A new service called Dog Parker is launching in Brooklyn. Founded by Chelsea Brownridge, the service sets up locking boxes outside of storefronts and businesses so people running errands can leave their dogs outside without having to tie them to a pole.

The service offers the convenience of most member-share services: an annual membership, an upcoming mobile app that will allow users to locate and reserve a box as well as monitor their dog from their phone, and a payment of $0.20 per minute to keep dogs inside.

The upside is you don't have to worry about your dog being stolen, as can happen when you leave your dog tied up. But the service has problems that many dog owners might not realize.

Crate-training is key

Regardless of whether or not your dog is crate trained, Dog Parker tells users they should slowly acclimate dogs to the box before leaving them for long periods. But ultimately, "We leave it up to you to determine if the Dog Parker service is a good fit for your dog."

Being crated can be a scary thing for dogs, particularly if they aren't regularly crated at home. Dogs with any level of separation anxiety will likely find it exacerbated by being put in an unfamiliar box and left. As the Humane Society notes in discussing the ups and downs of crate training, "A crate isn't a magical solution. If not used correctly, a dog can feel trapped and frustrated."

Even dogs that are crate trained may find this public locker an intimidating place to be, especially if there hasn't been a good deal of practice with positive reinforcement.

Some owners may not consider just how slowly they should acclimate their dog to get them comfortable with such a set-up. If owners do realize the slow acclimation process, will they want to spend the money necessary to use the system for training? As Pet WebMD notes, crate training takes multiple sessions as short as 30 seconds to a minute, and building up slowly to longer sessions of a few minutes only when the dog shows that he's comfortable. That's quite an investment of both time and money outside a store at a Dog Parker.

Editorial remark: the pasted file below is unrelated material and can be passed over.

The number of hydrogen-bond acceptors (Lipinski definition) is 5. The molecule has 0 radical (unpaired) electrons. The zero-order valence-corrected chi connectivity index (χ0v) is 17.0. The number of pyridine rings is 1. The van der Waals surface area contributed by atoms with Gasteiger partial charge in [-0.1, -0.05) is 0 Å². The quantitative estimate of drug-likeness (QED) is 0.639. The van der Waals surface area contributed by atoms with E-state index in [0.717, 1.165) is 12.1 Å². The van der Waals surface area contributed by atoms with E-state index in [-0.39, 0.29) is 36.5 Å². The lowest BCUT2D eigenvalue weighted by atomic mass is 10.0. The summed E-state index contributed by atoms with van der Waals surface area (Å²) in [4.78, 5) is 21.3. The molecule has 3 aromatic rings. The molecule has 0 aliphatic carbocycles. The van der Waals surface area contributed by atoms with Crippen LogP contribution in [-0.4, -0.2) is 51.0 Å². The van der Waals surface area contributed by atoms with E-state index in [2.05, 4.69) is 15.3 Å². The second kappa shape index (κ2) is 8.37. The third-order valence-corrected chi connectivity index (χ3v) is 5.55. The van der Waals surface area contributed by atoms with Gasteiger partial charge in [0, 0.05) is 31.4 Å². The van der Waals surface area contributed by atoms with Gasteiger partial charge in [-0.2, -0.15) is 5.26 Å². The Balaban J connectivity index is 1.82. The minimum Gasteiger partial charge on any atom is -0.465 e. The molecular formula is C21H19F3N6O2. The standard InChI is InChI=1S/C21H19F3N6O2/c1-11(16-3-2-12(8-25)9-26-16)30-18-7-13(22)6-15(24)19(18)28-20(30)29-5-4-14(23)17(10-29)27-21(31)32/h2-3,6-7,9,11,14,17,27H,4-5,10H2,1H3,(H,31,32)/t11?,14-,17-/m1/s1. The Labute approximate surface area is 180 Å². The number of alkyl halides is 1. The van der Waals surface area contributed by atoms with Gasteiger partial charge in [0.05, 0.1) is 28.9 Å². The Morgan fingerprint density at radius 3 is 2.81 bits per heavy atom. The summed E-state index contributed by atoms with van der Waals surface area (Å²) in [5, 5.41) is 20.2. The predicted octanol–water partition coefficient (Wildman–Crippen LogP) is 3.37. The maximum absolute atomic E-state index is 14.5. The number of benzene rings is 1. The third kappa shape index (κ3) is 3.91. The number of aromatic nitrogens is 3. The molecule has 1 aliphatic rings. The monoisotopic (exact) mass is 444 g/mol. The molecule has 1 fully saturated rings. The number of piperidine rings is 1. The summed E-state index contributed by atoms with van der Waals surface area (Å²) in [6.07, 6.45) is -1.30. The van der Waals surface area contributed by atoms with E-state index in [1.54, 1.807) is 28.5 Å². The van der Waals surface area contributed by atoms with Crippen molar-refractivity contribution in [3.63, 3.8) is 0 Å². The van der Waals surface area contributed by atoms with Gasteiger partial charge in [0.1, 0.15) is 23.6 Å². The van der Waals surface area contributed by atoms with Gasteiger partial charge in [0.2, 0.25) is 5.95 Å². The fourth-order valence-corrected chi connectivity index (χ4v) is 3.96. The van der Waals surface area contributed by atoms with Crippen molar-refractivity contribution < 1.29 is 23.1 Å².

Passersby may be bothersome

There is a small window in the box, and while it prevents people from touching your dog, it does not prevent people from pestering your dog. Some people will tease an animal left alone in a box, but even people who only want to say hello can appear intimidating and frightening to a dog left alone in a strange place. Children may approach and tap on the window or squeal at the dog inside.

Other dogs can approach and stare, which can be very intimidating. As trainer Kristina Lotz writes, "A dog should not look at anything intently without shifting his gaze for longer than 3 seconds. After that, it’s staring and in doggy language it’s very rude... For a reactive dog, it can mean the difference between staying under threshold while a dog passes or having an outburst of lunging, barking, growling, etc."

Dog walkers may not prevent their dog from staring, and may not prevent their own dog from barking and lunging at the dog inside. All of these behaviors can cause a dog to become terrified of being crated or left alone.

The box offers a window on one side but the other sides are all solid. While the insulation helps muffle sounds, it isn't soundproof. Dogs may hear things they can't see, which means they can't assess their safety level, and that can be frightening.

“It’s safe because the dog’s locked up, but that’s purely from the human point of view,” Alexandra Horowitz of the Dog Cognition Lab at Barnard College tells Washington Post. “If there’s any sound, they can’t see what’s going on. Dogs look; they don’t sit with their backs to something.”

There are no temperature controls